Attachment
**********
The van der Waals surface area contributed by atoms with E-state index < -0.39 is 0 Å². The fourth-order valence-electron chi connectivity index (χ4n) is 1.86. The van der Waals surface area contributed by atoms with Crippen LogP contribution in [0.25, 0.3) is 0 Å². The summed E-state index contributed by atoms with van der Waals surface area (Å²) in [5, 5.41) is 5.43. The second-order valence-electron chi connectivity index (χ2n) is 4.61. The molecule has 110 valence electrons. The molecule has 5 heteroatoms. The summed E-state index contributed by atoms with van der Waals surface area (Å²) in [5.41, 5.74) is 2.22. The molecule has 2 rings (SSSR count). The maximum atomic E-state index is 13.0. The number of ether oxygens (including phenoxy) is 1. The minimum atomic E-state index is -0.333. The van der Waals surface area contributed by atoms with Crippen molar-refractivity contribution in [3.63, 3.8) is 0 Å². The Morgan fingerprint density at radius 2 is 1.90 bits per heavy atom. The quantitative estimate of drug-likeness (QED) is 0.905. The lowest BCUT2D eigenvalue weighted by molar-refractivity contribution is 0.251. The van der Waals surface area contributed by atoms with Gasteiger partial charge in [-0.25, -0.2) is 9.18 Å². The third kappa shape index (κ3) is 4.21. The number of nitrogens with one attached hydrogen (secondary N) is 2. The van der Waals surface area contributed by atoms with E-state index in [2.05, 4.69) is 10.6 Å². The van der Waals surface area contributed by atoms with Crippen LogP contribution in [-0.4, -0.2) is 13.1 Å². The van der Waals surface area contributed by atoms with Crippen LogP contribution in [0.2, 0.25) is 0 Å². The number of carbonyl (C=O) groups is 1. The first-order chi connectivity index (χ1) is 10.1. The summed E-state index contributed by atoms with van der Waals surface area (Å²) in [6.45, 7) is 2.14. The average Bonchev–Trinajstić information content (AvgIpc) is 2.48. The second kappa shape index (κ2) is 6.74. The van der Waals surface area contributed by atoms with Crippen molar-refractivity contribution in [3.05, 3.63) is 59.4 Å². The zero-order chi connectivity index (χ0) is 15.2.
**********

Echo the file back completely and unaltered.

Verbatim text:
The van der Waals surface area contributed by atoms with E-state index < -0.39 is 0 Å². The fourth-order valence-electron chi connectivity index (χ4n) is 1.86. The van der Waals surface area contributed by atoms with Crippen LogP contribution in [0.25, 0.3) is 0 Å². The summed E-state index contributed by atoms with van der Waals surface area (Å²) in [5, 5.41) is 5.43. The second-order valence-electron chi connectivity index (χ2n) is 4.61. The molecule has 110 valence electrons. The molecule has 5 heteroatoms. The summed E-state index contributed by atoms with van der Waals surface area (Å²) in [5.41, 5.74) is 2.22. The molecule has 2 rings (SSSR count). The maximum atomic E-state index is 13.0. The number of ether oxygens (including phenoxy) is 1. The minimum atomic E-state index is -0.333. The van der Waals surface area contributed by atoms with Crippen molar-refractivity contribution in [3.63, 3.8) is 0 Å². The Morgan fingerprint density at radius 2 is 1.90 bits per heavy atom. The quantitative estimate of drug-likeness (QED) is 0.905. The lowest BCUT2D eigenvalue weighted by molar-refractivity contribution is 0.251. The van der Waals surface area contributed by atoms with Gasteiger partial charge in [-0.25, -0.2) is 9.18 Å². The third kappa shape index (κ3) is 4.21. The number of nitrogens with one attached hydrogen (secondary N) is 2. The van der Waals surface area contributed by atoms with E-state index in [2.05, 4.69) is 10.6 Å². The van der Waals surface area contributed by atoms with Crippen LogP contribution in [-0.4, -0.2) is 13.1 Å². The van der Waals surface area contributed by atoms with Crippen LogP contribution in [0.2, 0.25) is 0 Å². The number of carbonyl (C=O) groups is 1. The first-order chi connectivity index (χ1) is 10.1. The summed E-state index contributed by atoms with van der Waals surface area (Å²) in [6.45, 7) is 2.14. The average Bonchev–Trinajstić information content (AvgIpc) is 2.48. The second kappa shape index (κ2) is 6.74. The van der Waals surface area contributed by atoms with Crippen molar-refractivity contribution in [3.05, 3.63) is 59.4 Å². The zero-order chi connectivity index (χ0) is 15.2.